Iranian Revolutionary Guard Corps (IRGC)

NCRI - The US State Department issues annual statements about countries that flout international law and support terrorism for many decades. Countries who almost always appear on the list are Iran, Syria and North Korea.

Still, the US and other world powers established the nuclear deal with Iran that limits their ability to establish a nuclear military capability for 10 years. However, to reach this deal, the US disregarded the expansion of the Iranian Revolutionary Guard Corps (IRGC) throughout the Middle East, and turned a blind eye to the Syrian people’s revolution and denied any support. The human rights of Iranian and Syrian people were overlooked for the sake of the nuclear deal.

Eyad Abu Shakra discusses Iran in his article for ASHARQ AL-AWSAT, where he is a managing editor. “Two powerful forces form the core of the regime, apart from all the claims related to democracy and public freedoms: The IRGC and its institutions, and the moneyed group that provides the IRGC with the means of subsistence, expansion and domination, and benefits from its activities.”

In response to the 9/11 attacks, US forces rose against the Taliban regime in Afghanistan at the end of 200, because of its close ties with Al-Qaeda. The Iranian leadership did not object to the presence of US and NATO troops on the Muslim lands of Afghanistan. Iran was also silent after the US-led invasion of Iraq in 2003. According to Shakra, this was because Tehran supporters actually benefited from the US occupation. He adds that in Afghanistan, Tehran has moved to re-establish close ties with its “ancient foe,” the Taliban.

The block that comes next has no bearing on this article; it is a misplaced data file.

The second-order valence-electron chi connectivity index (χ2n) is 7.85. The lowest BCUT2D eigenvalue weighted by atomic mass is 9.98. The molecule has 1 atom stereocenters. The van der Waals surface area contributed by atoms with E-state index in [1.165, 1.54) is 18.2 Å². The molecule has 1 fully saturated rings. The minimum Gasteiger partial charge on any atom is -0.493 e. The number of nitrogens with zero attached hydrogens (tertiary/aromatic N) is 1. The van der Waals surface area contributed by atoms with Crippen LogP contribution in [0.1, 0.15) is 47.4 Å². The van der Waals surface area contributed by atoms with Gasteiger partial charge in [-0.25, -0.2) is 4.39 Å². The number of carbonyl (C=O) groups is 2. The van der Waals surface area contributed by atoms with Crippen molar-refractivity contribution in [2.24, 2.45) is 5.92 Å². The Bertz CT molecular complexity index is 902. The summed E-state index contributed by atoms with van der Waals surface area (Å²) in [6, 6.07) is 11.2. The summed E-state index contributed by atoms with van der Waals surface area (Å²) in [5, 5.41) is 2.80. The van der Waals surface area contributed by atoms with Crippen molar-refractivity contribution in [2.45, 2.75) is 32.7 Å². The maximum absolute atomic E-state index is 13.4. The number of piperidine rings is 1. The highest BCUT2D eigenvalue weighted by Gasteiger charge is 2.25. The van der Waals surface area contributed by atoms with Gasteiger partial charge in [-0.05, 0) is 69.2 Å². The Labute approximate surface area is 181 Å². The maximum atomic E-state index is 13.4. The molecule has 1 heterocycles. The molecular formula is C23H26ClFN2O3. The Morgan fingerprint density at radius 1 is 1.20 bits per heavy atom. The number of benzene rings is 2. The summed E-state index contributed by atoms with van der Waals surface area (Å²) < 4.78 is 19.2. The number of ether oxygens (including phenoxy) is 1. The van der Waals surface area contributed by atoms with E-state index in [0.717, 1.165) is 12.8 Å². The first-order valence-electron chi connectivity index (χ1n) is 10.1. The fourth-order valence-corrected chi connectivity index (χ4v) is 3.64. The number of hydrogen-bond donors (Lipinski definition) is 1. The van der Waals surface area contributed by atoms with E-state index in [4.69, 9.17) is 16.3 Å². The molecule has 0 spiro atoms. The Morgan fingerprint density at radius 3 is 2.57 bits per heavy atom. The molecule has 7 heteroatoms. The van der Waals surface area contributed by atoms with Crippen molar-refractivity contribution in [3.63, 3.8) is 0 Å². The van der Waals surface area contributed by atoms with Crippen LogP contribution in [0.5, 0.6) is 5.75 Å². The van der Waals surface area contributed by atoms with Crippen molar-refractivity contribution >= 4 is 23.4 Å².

“Almost the same thing happened in Iraq,” he writes. “To put pressure on Washington, Tehran gave the Syrian regime the task of exporting Al-Qaeda terrorism to Iraq with operations targeting the remaining US soldiers. That is how Iran forced the US to withdraw, leaving the arena clear for Tehran’s influence.”

The Taliban, Al-Qaeda and now Daesh are takfiri organizations who accuse other Muslims of apostasy, according to Tehran’s followers in the Arab region; however, this charge does not extend to similar organizations that are supported by Tehran. Under the pretext of fighting takfiris, Iran waged war in Syria.

In the media, Tehran’s spokespersons and policy advocates have been attacking countries that they accuse of supporting takfiris for several years, but, when the Qatar crisis began, Tehran made a complete turnabout, and supported that country, which it had just accused of supporting takfiri ideology.